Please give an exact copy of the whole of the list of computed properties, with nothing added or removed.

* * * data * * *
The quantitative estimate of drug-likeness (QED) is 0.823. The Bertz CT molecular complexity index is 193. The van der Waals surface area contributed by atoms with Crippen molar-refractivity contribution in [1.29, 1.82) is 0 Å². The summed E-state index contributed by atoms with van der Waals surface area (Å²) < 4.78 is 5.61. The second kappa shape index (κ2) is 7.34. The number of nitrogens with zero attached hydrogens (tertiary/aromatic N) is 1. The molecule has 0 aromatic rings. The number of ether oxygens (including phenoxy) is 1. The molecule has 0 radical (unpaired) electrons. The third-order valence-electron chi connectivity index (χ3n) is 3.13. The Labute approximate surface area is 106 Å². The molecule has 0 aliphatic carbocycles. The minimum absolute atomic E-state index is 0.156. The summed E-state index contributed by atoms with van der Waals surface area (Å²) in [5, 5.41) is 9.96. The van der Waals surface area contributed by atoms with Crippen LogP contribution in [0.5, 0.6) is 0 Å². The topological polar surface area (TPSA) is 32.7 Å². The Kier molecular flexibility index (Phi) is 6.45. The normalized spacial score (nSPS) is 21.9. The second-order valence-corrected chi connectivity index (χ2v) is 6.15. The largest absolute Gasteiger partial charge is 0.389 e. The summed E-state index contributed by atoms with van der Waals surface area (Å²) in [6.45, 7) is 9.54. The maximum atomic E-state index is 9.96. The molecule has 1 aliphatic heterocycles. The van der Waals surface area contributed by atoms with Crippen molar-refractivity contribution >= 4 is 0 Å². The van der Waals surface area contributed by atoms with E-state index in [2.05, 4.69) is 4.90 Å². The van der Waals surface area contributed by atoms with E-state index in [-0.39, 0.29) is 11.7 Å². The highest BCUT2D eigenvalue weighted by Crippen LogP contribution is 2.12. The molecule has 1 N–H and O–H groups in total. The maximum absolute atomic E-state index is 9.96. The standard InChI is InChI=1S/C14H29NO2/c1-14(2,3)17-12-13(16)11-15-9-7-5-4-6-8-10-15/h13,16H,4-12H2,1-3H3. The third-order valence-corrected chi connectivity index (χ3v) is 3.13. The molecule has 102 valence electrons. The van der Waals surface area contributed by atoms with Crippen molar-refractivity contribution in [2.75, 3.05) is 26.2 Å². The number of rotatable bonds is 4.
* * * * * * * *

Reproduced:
The quantitative estimate of drug-likeness (QED) is 0.823. The Bertz CT molecular complexity index is 193. The van der Waals surface area contributed by atoms with Crippen molar-refractivity contribution in [1.29, 1.82) is 0 Å². The summed E-state index contributed by atoms with van der Waals surface area (Å²) < 4.78 is 5.61. The second kappa shape index (κ2) is 7.34. The number of nitrogens with zero attached hydrogens (tertiary/aromatic N) is 1. The molecule has 0 aromatic rings. The number of ether oxygens (including phenoxy) is 1. The molecule has 0 radical (unpaired) electrons. The third-order valence-electron chi connectivity index (χ3n) is 3.13. The Labute approximate surface area is 106 Å². The molecule has 0 aliphatic carbocycles. The minimum absolute atomic E-state index is 0.156. The summed E-state index contributed by atoms with van der Waals surface area (Å²) in [5, 5.41) is 9.96. The van der Waals surface area contributed by atoms with Crippen LogP contribution in [0.5, 0.6) is 0 Å². The topological polar surface area (TPSA) is 32.7 Å². The Kier molecular flexibility index (Phi) is 6.45. The normalized spacial score (nSPS) is 21.9. The second-order valence-corrected chi connectivity index (χ2v) is 6.15. The largest absolute Gasteiger partial charge is 0.389 e. The summed E-state index contributed by atoms with van der Waals surface area (Å²) in [6.45, 7) is 9.54. The maximum atomic E-state index is 9.96. The molecule has 1 aliphatic heterocycles. The van der Waals surface area contributed by atoms with Crippen molar-refractivity contribution >= 4 is 0 Å². The van der Waals surface area contributed by atoms with E-state index in [2.05, 4.69) is 4.90 Å². The van der Waals surface area contributed by atoms with E-state index in [-0.39, 0.29) is 11.7 Å². The highest BCUT2D eigenvalue weighted by Crippen LogP contribution is 2.12. The molecule has 1 N–H and O–H groups in total. The maximum absolute atomic E-state index is 9.96. The standard InChI is InChI=1S/C14H29NO2/c1-14(2,3)17-12-13(16)11-15-9-7-5-4-6-8-10-15/h13,16H,4-12H2,1-3H3. The third-order valence-corrected chi connectivity index (χ3v) is 3.13. The molecule has 102 valence electrons. The van der Waals surface area contributed by atoms with Crippen molar-refractivity contribution in [2.75, 3.05) is 26.2 Å². The number of rotatable bonds is 4.